Though much has been written about the American Civil War itself, little has been written about the spy war that went on within. The chronicling of Civil War intelligence activities challenges historians because of the lack of records, the lack of access to records, and the questionable truth of other records. Judah P. Benjamin, the Confederacy's Secretary of State, burned all the intelligence records he could find as federal troops entered Richmond. Union intelligence records were kept sealed in the National Archives until 1953. A few individuals involved in intelligence gathering burned their personal papers while others chose to publish their memoirs, though greatly embellishing their exploits. Even today, the identities of many spies remain secret. Henry Thomas Harrison, for example, was a Confederate spy whose intelligence set in motion the events that produced the battle of Gettysburg. But neither his first name nor details of his long career as a spy were known until 1986, when historian James O. Hall published an article about him. Though the idea of centralised intelligence gathering was decades away, the age-old resistance to the idea was present even then.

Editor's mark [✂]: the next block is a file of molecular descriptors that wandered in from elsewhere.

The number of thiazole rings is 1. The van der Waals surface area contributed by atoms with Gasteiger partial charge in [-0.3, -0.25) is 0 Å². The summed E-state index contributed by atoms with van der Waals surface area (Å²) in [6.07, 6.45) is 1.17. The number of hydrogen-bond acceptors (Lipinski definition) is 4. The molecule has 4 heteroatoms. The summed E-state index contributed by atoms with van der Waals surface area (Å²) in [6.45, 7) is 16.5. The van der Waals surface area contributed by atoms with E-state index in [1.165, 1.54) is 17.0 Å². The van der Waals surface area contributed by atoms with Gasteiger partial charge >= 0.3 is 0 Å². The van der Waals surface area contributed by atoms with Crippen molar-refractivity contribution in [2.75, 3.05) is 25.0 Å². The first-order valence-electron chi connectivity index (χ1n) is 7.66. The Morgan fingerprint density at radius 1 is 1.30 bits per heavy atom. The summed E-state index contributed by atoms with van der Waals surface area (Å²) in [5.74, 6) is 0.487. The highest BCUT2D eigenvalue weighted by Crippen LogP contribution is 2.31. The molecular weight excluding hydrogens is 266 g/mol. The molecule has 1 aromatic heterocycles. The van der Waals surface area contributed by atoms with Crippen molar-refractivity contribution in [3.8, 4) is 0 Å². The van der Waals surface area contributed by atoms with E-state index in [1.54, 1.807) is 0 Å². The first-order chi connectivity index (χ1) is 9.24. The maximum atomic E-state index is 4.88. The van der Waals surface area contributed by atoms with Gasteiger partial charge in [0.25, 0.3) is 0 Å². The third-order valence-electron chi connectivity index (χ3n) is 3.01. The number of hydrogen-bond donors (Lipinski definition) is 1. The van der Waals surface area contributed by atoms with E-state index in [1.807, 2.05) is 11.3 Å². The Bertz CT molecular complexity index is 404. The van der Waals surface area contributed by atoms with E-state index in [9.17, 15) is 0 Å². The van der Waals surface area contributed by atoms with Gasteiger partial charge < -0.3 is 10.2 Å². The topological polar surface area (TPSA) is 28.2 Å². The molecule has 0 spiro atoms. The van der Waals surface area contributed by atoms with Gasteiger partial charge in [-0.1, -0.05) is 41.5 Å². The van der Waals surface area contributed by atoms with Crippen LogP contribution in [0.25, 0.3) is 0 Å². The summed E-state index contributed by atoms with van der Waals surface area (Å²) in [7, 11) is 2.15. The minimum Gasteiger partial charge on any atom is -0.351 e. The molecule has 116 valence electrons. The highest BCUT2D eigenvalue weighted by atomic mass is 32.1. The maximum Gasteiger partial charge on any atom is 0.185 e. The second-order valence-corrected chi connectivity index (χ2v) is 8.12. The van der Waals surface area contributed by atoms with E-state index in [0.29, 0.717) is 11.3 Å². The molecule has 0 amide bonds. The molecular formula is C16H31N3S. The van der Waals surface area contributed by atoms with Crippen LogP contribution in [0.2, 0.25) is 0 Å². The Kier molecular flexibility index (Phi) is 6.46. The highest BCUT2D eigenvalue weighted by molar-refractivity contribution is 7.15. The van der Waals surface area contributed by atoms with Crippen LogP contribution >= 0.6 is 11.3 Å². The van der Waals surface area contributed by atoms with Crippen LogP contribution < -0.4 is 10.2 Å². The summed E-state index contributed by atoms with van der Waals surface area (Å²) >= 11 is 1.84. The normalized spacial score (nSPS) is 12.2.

Neither side saw the need to create such intelligence organisations, but each side approached the idea of effectively acquiring intelligence in their own way. The Confederacy's Signal Corps, devoted primarily to communications and intercepts, included a covert agency, the Secret Service Bureau. This unit ran espionage and counter-espionage operations in the North. Late in the war, the bureau set up a secret headquarters in Canada and sent out operatives on covert missions in Northern states. The Union's Bureau of Military Information, unlike the Confederacy's Secret Service Bureau, operated for specific generals rather than for the Union Army itself. But here was born the idea of what would eventually become a centralised military intelligence division. Each side still used age-old intelligence techniques, such as code-breaking, deception, and covert surveillance. However, into this modern war came two innovations that would endure as tools of espionage: wiretapping and overhead reconnaissance. What follows is a look at some of the highlights of how the North and the South gathered and used their information, the important missions, and the personalities.
From this special view, the focus is not on the battlefield, but on a battle of wits.
Thomas Allen is an associate professor of English at the University of Ottawa. bHe is the author of A Republic in Time: Temporality and Social Imagination in Nineteenth-Century America (2008). His research concerns the cultural history of time, especially in relation to material culture.